A highland fling

our wee adventure on the Black Isle

To everything there is a season

And how true that is. I am just back home from a wonderful visit with my granddaughter Matilda (and her family!!), and from a week of work at the very nice company Simple Click.

Matilda was her usual lovely self, learning new things every day. I think she might even have remembered me from the last visit, because it seemed to take her less time to feel comfortable with me again. I feel very lucky to be ‘young’ enough to see many years with her ahead of me, getting to know Miss Matilda.¬†Matilda and GL April 2013 1

Back home again, Kenton and I nipped into the village to replenish the cupboards. Sadly, we also received news of a death in the family of a friend. It hit me hard – how can something so terribly sad happen on such a lovely day? How can children be left without a parent? It is beyond understanding.

In our village, if they had been here, the family would be inundated with visitors. It is a time when everyone in the village comes to give you a hug, bring a meal, cry with you. Not for them the ‘stiff upper lip’ approach of elsewhere, where even grieving tears will make people look the other way.

I like the rural way. There is never a way to make the death of a loved one easy, but here, it is somehow easier to see it as a part of life.

You see nature, both good and bad. You see that on the other side we have a young child like Matilda to balance the sadness. She will live, grow and love; that somehow makes life OK for me again.



Childhood memories


Having a new grandchild in the family has made me remember my own childhood. (have I told you yet that I have a new granddaughter? ūüôā )

The oddest memories surface. My mother chasing us into the hallway because the popcorn was burning, and there was smoke everywhere. Moving house to one miles away (only a few blocks, actually, but to a 3 year old pushing her doll buggy, it seemed miles away!) My little sister being born, after I’d been the baby of the family for 6 years. (I didn’t take her arrival very well)

I’ve been looking through old photos today, which prompts even more memories. Take the photo shown here, of my sister and me. On the back, my mother has written our ages (me, 4¬Ĺ¬†and my sister, 6). She has also written the words “Strut Miss Lizzie” on the back. I have vague memories of what this means – going to some friends of theirs, whose wife taught us to sing and dance to the song. The exact details of why we did this escape me, but I’m sure my older siblings remember, so maybe one day they can enlighten me!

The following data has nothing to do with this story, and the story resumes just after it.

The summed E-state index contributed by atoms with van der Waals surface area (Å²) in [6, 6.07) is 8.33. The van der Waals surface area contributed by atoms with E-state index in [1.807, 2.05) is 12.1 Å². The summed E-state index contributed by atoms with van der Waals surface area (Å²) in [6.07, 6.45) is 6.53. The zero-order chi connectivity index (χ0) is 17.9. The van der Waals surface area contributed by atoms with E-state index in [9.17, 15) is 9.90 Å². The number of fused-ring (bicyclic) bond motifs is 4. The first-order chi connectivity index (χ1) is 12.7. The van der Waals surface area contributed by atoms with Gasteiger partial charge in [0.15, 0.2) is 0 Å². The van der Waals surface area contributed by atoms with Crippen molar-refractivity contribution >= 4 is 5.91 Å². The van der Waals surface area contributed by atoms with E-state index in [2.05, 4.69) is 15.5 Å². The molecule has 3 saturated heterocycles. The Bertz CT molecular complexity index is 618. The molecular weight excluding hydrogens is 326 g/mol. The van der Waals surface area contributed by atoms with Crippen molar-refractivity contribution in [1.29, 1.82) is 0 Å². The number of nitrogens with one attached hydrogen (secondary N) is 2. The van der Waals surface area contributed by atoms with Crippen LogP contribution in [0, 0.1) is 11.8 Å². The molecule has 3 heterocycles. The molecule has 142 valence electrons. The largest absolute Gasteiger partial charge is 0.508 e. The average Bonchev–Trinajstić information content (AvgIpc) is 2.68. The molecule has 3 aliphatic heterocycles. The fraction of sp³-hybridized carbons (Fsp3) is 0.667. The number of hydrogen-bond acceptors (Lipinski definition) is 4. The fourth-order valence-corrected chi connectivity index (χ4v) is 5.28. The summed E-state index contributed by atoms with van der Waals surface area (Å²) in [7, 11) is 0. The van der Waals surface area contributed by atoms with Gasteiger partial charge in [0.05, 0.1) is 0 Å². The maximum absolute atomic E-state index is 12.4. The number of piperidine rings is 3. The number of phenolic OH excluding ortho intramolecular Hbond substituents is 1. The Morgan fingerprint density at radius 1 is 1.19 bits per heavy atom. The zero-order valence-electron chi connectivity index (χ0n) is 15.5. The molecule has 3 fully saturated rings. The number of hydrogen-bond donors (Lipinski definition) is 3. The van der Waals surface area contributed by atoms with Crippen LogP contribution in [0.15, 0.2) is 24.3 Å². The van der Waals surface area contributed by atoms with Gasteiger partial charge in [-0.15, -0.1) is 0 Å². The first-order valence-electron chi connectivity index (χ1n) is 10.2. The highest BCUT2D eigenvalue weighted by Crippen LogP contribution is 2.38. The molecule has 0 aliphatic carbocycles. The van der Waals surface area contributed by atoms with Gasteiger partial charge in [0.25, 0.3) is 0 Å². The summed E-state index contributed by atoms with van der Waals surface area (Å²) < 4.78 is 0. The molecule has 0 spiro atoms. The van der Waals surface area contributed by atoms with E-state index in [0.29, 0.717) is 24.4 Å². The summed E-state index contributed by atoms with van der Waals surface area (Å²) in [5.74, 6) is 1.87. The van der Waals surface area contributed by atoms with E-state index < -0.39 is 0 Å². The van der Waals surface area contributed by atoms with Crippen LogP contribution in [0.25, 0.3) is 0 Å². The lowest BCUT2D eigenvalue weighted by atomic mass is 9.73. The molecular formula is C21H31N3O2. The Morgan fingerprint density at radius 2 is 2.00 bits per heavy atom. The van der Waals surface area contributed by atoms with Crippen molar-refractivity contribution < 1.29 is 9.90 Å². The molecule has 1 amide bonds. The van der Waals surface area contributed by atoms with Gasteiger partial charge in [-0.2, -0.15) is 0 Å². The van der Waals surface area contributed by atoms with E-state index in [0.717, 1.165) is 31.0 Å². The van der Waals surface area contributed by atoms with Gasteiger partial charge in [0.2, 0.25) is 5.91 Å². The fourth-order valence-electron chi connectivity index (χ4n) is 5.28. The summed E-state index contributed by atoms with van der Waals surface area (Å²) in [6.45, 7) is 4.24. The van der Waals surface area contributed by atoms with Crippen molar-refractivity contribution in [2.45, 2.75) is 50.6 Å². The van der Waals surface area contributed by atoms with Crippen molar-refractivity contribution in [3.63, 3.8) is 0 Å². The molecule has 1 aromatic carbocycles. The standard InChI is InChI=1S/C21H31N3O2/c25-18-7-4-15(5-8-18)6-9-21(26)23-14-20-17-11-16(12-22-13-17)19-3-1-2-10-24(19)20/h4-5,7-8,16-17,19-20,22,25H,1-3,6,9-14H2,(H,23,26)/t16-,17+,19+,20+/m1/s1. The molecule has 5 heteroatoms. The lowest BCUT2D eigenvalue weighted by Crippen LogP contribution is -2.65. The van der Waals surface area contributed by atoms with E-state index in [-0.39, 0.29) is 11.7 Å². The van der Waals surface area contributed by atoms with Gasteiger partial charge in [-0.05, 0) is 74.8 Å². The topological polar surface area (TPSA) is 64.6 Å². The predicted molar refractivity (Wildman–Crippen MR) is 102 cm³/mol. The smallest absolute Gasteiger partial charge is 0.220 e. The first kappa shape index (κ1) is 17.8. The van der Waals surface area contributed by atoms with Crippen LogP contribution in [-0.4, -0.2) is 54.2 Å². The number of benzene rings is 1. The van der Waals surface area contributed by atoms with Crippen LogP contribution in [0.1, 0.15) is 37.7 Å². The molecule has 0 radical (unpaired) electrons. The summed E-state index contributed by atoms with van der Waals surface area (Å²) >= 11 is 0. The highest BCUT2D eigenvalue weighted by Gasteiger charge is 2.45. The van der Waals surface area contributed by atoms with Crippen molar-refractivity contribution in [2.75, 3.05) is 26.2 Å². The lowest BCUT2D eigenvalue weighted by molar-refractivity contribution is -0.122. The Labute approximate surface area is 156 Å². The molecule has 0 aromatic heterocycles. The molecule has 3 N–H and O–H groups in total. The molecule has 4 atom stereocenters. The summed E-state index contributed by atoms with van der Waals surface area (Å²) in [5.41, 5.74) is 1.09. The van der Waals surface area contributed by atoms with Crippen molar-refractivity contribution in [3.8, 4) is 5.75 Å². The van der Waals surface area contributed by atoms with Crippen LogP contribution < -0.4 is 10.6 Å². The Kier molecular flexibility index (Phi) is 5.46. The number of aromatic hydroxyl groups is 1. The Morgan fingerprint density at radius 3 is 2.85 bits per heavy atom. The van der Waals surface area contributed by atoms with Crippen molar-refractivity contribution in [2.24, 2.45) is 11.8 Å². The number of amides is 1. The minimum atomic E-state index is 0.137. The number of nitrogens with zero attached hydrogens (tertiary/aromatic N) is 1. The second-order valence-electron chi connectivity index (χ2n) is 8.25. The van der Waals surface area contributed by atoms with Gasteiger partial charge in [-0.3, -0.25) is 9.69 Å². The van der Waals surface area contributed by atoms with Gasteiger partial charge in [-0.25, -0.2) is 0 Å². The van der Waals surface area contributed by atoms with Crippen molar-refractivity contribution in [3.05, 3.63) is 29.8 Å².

You’ll ¬†note from the photo that my sister and I are wearing Christmas outfits. I remember those well, little pinafores made from felt, with felt Christmas trees on them. My mother made them for us, can you believe that? (the same year she made red felt decorations for the tree skirt and the mantlepiece – do you sense a felt theme here?) ¬†I loved those pinafores.

My sister and I

How did my mother do it? She had 5 children, and she still found the time to make clothes for us, to make bread and to make cookies twice a week.

Some of it was down to simple economics, of course, but the extra work for her must have been almost too much at times. Add to her cleaning and sewing the mound of ironing (no ‘easy iron’ in those days), shopping, washing and cooking for a family of 7, and some days that smart, university-educated woman must have thought she’d taken a wrong turn in life.

Yet you’d rarely hear her complain. As we grew older, she developed her own interests, which included running for the school board and volunteer work. I’ve always admired her (well, since I was grown up myself, anyway), and if I can be in any way like her, that would make me proud.



Grandma Larson’s in love…


Most of my friends already know that for the past week, I was in the UK visiting my daughter and her family. There is a new baby in the family, Matilda, and I just had to go see her!

Even my cynical old bones were totally won over by this little mite. It goes (almost) without saying that she is the most beautiful and intelligent grandchild ever, of course! But more than that, she is almost always even-tempered and good-natured. She has a temper, though Рjust delay her feeding by a few minutes, and you are treated to a temper tantrum of fierce proportions! (I like that, actually Рmy pediatrician of years ago said that strong-tempered babies make the most interesting adults!)

Ann and Matilda meet for the first time (photo by Maggs)